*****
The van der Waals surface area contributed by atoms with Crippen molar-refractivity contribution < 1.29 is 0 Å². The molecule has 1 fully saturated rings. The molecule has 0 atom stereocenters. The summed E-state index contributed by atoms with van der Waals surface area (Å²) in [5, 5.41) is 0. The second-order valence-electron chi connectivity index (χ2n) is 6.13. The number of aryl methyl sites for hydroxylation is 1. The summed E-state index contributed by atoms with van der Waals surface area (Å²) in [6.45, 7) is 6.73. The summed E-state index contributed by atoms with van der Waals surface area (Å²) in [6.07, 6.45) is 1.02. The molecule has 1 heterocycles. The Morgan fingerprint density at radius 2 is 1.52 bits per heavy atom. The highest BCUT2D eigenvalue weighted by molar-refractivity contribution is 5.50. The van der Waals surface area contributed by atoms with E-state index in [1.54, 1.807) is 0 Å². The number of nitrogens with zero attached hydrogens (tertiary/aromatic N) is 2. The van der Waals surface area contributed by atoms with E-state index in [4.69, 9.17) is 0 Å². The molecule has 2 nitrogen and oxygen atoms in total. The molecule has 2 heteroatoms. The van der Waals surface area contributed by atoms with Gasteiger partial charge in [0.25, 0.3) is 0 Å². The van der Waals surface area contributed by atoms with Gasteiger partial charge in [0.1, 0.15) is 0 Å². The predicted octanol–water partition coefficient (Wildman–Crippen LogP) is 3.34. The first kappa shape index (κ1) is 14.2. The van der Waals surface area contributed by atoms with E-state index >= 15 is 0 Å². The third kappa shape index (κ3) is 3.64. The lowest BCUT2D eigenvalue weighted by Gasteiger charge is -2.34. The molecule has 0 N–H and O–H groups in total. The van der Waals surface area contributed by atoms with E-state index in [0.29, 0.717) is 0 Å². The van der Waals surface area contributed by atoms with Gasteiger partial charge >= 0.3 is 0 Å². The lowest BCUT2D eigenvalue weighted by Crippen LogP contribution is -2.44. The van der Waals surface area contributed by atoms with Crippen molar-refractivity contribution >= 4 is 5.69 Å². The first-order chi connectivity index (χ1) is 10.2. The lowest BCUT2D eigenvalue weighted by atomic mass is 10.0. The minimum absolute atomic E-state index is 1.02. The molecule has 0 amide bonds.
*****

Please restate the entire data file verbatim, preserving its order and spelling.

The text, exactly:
The van der Waals surface area contributed by atoms with Crippen molar-refractivity contribution < 1.29 is 0 Å². The molecule has 1 fully saturated rings. The molecule has 0 atom stereocenters. The summed E-state index contributed by atoms with van der Waals surface area (Å²) in [5, 5.41) is 0. The second-order valence-electron chi connectivity index (χ2n) is 6.13. The number of aryl methyl sites for hydroxylation is 1. The summed E-state index contributed by atoms with van der Waals surface area (Å²) in [6.45, 7) is 6.73. The summed E-state index contributed by atoms with van der Waals surface area (Å²) in [6.07, 6.45) is 1.02. The molecule has 1 heterocycles. The Morgan fingerprint density at radius 2 is 1.52 bits per heavy atom. The highest BCUT2D eigenvalue weighted by molar-refractivity contribution is 5.50. The van der Waals surface area contributed by atoms with E-state index in [1.54, 1.807) is 0 Å². The number of nitrogens with zero attached hydrogens (tertiary/aromatic N) is 2. The van der Waals surface area contributed by atoms with E-state index in [4.69, 9.17) is 0 Å². The molecule has 2 nitrogen and oxygen atoms in total. The molecule has 2 heteroatoms. The van der Waals surface area contributed by atoms with Gasteiger partial charge in [0.25, 0.3) is 0 Å². The van der Waals surface area contributed by atoms with Gasteiger partial charge in [0.1, 0.15) is 0 Å². The predicted octanol–water partition coefficient (Wildman–Crippen LogP) is 3.34. The first kappa shape index (κ1) is 14.2. The van der Waals surface area contributed by atoms with E-state index >= 15 is 0 Å². The third kappa shape index (κ3) is 3.64. The lowest BCUT2D eigenvalue weighted by Gasteiger charge is -2.34. The molecule has 0 N–H and O–H groups in total. The van der Waals surface area contributed by atoms with E-state index in [0.29, 0.717) is 0 Å². The van der Waals surface area contributed by atoms with Gasteiger partial charge >= 0.3 is 0 Å². The lowest BCUT2D eigenvalue weighted by Crippen LogP contribution is -2.44. The van der Waals surface area contributed by atoms with Crippen molar-refractivity contribution >= 4 is 5.69 Å². The first-order chi connectivity index (χ1) is 10.2. The lowest BCUT2D eigenvalue weighted by atomic mass is 10.0. The minimum absolute atomic E-state index is 1.02. The molecule has 0 amide bonds.